Antioxidative effects of supplementing linseed oil-enriched diets with α-tocopherol, ascorbic acid, selenium, or their combination on carcass and meat quality in broilers.Poult Sci. 2019 Dec 01; 98(12):6733-6741.PS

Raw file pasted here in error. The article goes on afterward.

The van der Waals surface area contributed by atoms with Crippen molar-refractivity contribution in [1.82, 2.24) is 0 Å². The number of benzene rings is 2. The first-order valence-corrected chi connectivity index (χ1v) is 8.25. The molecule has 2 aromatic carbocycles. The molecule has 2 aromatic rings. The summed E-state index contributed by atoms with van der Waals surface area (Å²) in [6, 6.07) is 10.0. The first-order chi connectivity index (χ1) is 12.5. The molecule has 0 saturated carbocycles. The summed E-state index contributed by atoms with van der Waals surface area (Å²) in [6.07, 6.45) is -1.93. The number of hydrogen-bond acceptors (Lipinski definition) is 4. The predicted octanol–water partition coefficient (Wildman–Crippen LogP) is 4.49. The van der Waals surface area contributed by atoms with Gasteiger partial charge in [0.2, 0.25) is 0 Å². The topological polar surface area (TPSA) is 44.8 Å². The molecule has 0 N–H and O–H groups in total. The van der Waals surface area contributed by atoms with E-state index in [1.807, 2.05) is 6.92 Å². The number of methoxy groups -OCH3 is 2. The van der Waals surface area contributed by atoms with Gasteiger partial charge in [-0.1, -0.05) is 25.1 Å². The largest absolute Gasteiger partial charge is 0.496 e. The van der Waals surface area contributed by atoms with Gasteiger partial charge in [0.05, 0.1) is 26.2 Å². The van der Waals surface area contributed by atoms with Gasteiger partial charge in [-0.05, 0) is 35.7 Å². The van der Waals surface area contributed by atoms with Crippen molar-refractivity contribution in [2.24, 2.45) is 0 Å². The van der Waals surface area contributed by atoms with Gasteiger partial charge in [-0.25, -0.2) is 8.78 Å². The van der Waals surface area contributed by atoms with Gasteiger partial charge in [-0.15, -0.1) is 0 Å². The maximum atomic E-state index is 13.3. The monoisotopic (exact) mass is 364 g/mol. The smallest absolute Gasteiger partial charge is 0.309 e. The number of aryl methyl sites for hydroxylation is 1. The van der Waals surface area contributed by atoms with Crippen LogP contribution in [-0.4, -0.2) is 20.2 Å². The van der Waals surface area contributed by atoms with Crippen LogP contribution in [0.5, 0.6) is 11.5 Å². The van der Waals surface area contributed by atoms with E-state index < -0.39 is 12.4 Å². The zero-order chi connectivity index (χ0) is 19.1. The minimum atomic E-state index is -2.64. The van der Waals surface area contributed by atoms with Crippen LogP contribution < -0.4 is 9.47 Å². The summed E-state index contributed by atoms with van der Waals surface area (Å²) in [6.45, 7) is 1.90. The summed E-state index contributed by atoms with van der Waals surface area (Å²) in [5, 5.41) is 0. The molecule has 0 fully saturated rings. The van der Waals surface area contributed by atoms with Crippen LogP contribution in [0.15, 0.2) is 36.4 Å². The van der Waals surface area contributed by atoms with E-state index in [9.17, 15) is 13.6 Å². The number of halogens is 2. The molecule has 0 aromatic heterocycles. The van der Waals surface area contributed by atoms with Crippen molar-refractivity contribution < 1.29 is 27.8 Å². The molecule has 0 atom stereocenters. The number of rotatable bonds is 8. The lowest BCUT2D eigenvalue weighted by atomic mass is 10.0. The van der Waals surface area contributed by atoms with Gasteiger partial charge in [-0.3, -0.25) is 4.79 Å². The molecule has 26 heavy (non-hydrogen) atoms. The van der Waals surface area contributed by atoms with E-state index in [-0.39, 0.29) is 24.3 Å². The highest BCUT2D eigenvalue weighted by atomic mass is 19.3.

In a previous study, we examined the synergistic effects of the dietary supranutritional supplementation with vitamin E, vitamin C, and Se on the in vivo antioxidative status of broilers under conditions of dietary oxidative stress induced by feeding a diet high in n-3 PUFA. In this study, we examined the effect of their inclusion on the quality characteristics and oxidative stability of raw or cooked meat, both fresh or after a long-term frozen storage. Four hundred 21-day-old Ross 308 male broilers were allocated to 5 experimental groups fed 5% linseed oil-enriched finisher diets (days 21 to 40): Cont (recommended levels of vitamin E, C, and selenium), +E (200 IU vitamin E/kg feed), +C (250 mg vitamin C/kg feed), +Se (0.2 mg selenium/kg feed), or +ECSe (concentrations as in the sole supplementation, combined). Animal performance and carcass characteristics were monitored at the age of 40 D. Breast meat samples of 12 chickens per group were analysed fresh, fresh after frozen storage, cooked fresh, and cooked after frozen storage (2 × 2 factorial design) for parameters of meat quality (water-holding capacity-WHC, pH, and color) and oxidative stability (concentrations of vitamin E, malondialdehyde-MDA, antioxidant capacity of the water-soluble compounds-ACW, and fatty acid composition). Vitamin E alone (+E) and combined with Se and vitamin C (+ECSe) increased the α-tocopherol concentration in breast muscle, and showed similar protective effects against lipid peroxidation measured as MDA regardless of the frozen storage or cooking. The sole supplementation of vitamin C or selenium showed no effects on the meat quality parameters. In conclusion, the dietary supranutritional inclusion of vitamin E inhibited the lipid peroxidation in fresh, frozen stored, cooked fresh, and frozen stored meat in broilers fed with diets rich in n-3 PUFAs. Even though no clear synergistic effects of the supranutritional supplementation of vitamin C and Se with vitamin E were detected, their dietary inclusion did not negatively affect broilers carcass and meat quality parameters.